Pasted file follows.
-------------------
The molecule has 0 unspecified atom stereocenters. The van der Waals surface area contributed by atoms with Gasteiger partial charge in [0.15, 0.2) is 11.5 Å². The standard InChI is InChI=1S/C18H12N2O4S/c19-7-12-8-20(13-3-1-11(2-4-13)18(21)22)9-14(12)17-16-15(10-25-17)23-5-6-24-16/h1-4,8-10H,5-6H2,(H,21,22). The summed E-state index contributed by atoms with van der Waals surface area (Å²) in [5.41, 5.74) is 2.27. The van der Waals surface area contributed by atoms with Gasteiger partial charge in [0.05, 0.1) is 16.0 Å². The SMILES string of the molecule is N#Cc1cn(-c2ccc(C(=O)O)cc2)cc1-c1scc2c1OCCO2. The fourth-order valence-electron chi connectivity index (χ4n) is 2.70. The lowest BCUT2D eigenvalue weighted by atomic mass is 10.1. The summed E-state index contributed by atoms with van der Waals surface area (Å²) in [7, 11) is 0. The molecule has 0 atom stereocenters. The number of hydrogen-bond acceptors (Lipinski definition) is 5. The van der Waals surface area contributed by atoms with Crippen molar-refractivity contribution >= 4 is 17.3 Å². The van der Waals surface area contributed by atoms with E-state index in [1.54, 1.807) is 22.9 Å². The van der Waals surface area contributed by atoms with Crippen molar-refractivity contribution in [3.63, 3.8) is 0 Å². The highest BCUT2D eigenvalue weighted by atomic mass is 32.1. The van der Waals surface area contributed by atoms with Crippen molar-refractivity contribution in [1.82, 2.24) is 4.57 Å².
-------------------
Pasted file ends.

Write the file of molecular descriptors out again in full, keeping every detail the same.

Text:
The molecule has 0 unspecified atom stereocenters. The van der Waals surface area contributed by atoms with Gasteiger partial charge in [0.15, 0.2) is 11.5 Å². The standard InChI is InChI=1S/C18H12N2O4S/c19-7-12-8-20(13-3-1-11(2-4-13)18(21)22)9-14(12)17-16-15(10-25-17)23-5-6-24-16/h1-4,8-10H,5-6H2,(H,21,22). The summed E-state index contributed by atoms with van der Waals surface area (Å²) in [5.41, 5.74) is 2.27. The van der Waals surface area contributed by atoms with Gasteiger partial charge in [0.05, 0.1) is 16.0 Å². The SMILES string of the molecule is N#Cc1cn(-c2ccc(C(=O)O)cc2)cc1-c1scc2c1OCCO2. The fourth-order valence-electron chi connectivity index (χ4n) is 2.70. The lowest BCUT2D eigenvalue weighted by atomic mass is 10.1. The summed E-state index contributed by atoms with van der Waals surface area (Å²) in [7, 11) is 0. The molecule has 0 atom stereocenters. The number of hydrogen-bond acceptors (Lipinski definition) is 5. The van der Waals surface area contributed by atoms with Crippen molar-refractivity contribution >= 4 is 17.3 Å². The van der Waals surface area contributed by atoms with E-state index in [1.54, 1.807) is 22.9 Å². The van der Waals surface area contributed by atoms with Crippen molar-refractivity contribution in [3.63, 3.8) is 0 Å². The highest BCUT2D eigenvalue weighted by atomic mass is 32.1. The van der Waals surface area contributed by atoms with Crippen molar-refractivity contribution in [1.82, 2.24) is 4.57 Å².